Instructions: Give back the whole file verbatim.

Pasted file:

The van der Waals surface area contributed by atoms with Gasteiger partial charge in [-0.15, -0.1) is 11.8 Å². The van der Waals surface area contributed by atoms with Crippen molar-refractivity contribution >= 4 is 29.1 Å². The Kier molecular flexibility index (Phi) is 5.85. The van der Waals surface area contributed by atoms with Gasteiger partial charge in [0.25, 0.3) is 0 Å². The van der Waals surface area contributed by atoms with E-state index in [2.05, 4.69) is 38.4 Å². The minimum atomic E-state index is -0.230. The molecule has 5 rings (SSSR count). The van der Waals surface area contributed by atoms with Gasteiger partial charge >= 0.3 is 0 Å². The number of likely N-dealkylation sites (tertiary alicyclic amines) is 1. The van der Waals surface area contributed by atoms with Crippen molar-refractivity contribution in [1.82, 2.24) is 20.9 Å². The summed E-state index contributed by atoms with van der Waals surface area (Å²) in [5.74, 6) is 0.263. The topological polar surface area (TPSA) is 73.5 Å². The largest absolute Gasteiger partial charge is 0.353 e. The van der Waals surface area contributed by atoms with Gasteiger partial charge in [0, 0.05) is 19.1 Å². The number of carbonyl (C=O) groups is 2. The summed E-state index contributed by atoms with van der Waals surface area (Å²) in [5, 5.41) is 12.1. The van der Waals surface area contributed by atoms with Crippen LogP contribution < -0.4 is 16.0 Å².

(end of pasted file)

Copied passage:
The van der Waals surface area contributed by atoms with Gasteiger partial charge in [-0.15, -0.1) is 11.8 Å². The van der Waals surface area contributed by atoms with Crippen molar-refractivity contribution >= 4 is 29.1 Å². The Kier molecular flexibility index (Phi) is 5.85. The van der Waals surface area contributed by atoms with Gasteiger partial charge in [0.25, 0.3) is 0 Å². The van der Waals surface area contributed by atoms with E-state index in [2.05, 4.69) is 38.4 Å². The minimum atomic E-state index is -0.230. The molecule has 5 rings (SSSR count). The van der Waals surface area contributed by atoms with Gasteiger partial charge >= 0.3 is 0 Å². The number of likely N-dealkylation sites (tertiary alicyclic amines) is 1. The van der Waals surface area contributed by atoms with Crippen molar-refractivity contribution in [1.82, 2.24) is 20.9 Å². The summed E-state index contributed by atoms with van der Waals surface area (Å²) in [5.74, 6) is 0.263. The topological polar surface area (TPSA) is 73.5 Å². The largest absolute Gasteiger partial charge is 0.353 e. The van der Waals surface area contributed by atoms with Gasteiger partial charge in [0, 0.05) is 19.1 Å². The number of carbonyl (C=O) groups is 2. The summed E-state index contributed by atoms with van der Waals surface area (Å²) in [5, 5.41) is 12.1. The van der Waals surface area contributed by atoms with Crippen LogP contribution < -0.4 is 16.0 Å².